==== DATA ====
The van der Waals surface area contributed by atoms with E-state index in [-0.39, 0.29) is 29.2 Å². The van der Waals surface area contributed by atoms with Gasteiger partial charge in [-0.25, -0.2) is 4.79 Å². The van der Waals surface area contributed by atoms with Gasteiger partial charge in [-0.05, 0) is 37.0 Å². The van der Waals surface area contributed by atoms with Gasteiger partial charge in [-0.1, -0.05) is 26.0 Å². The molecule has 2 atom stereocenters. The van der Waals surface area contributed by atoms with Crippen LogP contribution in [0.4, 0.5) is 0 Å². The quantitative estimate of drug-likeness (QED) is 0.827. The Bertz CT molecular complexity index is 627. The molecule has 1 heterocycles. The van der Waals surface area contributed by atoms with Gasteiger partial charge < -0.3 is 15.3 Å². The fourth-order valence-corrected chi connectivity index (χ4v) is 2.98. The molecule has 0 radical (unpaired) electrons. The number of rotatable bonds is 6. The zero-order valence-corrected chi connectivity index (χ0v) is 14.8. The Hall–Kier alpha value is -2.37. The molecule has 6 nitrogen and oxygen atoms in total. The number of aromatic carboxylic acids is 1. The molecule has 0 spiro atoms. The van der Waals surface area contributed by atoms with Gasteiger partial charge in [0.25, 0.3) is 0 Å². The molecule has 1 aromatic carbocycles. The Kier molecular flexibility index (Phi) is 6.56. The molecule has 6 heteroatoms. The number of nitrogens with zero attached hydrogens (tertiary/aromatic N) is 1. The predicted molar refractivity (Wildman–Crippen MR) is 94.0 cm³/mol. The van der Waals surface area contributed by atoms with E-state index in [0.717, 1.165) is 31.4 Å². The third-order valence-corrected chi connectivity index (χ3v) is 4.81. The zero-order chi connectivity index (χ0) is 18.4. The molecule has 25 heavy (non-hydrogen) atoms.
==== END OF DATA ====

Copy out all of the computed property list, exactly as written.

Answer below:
The van der Waals surface area contributed by atoms with E-state index in [-0.39, 0.29) is 29.2 Å². The van der Waals surface area contributed by atoms with Gasteiger partial charge in [-0.25, -0.2) is 4.79 Å². The van der Waals surface area contributed by atoms with Gasteiger partial charge in [-0.05, 0) is 37.0 Å². The van der Waals surface area contributed by atoms with Gasteiger partial charge in [-0.1, -0.05) is 26.0 Å². The molecule has 2 atom stereocenters. The van der Waals surface area contributed by atoms with Crippen LogP contribution in [0.4, 0.5) is 0 Å². The quantitative estimate of drug-likeness (QED) is 0.827. The Bertz CT molecular complexity index is 627. The molecule has 1 heterocycles. The van der Waals surface area contributed by atoms with Gasteiger partial charge < -0.3 is 15.3 Å². The fourth-order valence-corrected chi connectivity index (χ4v) is 2.98. The molecule has 0 radical (unpaired) electrons. The number of rotatable bonds is 6. The zero-order valence-corrected chi connectivity index (χ0v) is 14.8. The Hall–Kier alpha value is -2.37. The molecule has 6 nitrogen and oxygen atoms in total. The number of aromatic carboxylic acids is 1. The molecule has 0 spiro atoms. The van der Waals surface area contributed by atoms with Gasteiger partial charge in [0.25, 0.3) is 0 Å². The molecule has 1 aromatic carbocycles. The Kier molecular flexibility index (Phi) is 6.56. The molecule has 6 heteroatoms. The number of nitrogens with zero attached hydrogens (tertiary/aromatic N) is 1. The predicted molar refractivity (Wildman–Crippen MR) is 94.0 cm³/mol. The van der Waals surface area contributed by atoms with E-state index in [0.717, 1.165) is 31.4 Å². The third-order valence-corrected chi connectivity index (χ3v) is 4.81. The zero-order chi connectivity index (χ0) is 18.4. The molecule has 25 heavy (non-hydrogen) atoms.